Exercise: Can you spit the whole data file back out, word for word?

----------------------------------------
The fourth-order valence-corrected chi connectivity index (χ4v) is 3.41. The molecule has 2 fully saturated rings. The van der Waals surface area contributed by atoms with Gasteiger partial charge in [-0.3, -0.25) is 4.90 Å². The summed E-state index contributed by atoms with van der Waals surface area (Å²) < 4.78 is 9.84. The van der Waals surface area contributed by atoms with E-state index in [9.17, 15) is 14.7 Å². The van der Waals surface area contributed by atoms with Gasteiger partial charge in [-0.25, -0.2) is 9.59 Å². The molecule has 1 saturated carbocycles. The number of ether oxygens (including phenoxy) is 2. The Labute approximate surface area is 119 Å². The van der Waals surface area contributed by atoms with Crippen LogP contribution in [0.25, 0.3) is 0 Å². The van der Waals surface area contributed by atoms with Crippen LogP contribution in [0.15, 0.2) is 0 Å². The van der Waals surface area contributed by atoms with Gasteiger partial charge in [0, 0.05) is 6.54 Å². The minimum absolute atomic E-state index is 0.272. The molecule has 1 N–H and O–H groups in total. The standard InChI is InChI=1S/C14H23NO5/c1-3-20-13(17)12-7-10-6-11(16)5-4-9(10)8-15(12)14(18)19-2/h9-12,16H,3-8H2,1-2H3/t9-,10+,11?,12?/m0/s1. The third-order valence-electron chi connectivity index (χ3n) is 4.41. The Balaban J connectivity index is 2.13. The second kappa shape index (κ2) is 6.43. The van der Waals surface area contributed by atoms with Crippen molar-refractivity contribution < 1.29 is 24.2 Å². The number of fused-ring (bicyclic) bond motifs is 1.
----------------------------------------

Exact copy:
The fourth-order valence-corrected chi connectivity index (χ4v) is 3.41. The molecule has 2 fully saturated rings. The van der Waals surface area contributed by atoms with Gasteiger partial charge in [-0.3, -0.25) is 4.90 Å². The summed E-state index contributed by atoms with van der Waals surface area (Å²) < 4.78 is 9.84. The van der Waals surface area contributed by atoms with E-state index in [9.17, 15) is 14.7 Å². The van der Waals surface area contributed by atoms with Gasteiger partial charge in [-0.25, -0.2) is 9.59 Å². The molecule has 1 saturated carbocycles. The number of ether oxygens (including phenoxy) is 2. The Labute approximate surface area is 119 Å². The van der Waals surface area contributed by atoms with Crippen LogP contribution in [0.25, 0.3) is 0 Å². The van der Waals surface area contributed by atoms with Crippen LogP contribution in [0.15, 0.2) is 0 Å². The van der Waals surface area contributed by atoms with Gasteiger partial charge in [0, 0.05) is 6.54 Å². The minimum absolute atomic E-state index is 0.272. The molecule has 1 N–H and O–H groups in total. The standard InChI is InChI=1S/C14H23NO5/c1-3-20-13(17)12-7-10-6-11(16)5-4-9(10)8-15(12)14(18)19-2/h9-12,16H,3-8H2,1-2H3/t9-,10+,11?,12?/m0/s1. The third-order valence-electron chi connectivity index (χ3n) is 4.41. The Balaban J connectivity index is 2.13. The second kappa shape index (κ2) is 6.43. The van der Waals surface area contributed by atoms with Crippen molar-refractivity contribution < 1.29 is 24.2 Å². The number of fused-ring (bicyclic) bond motifs is 1.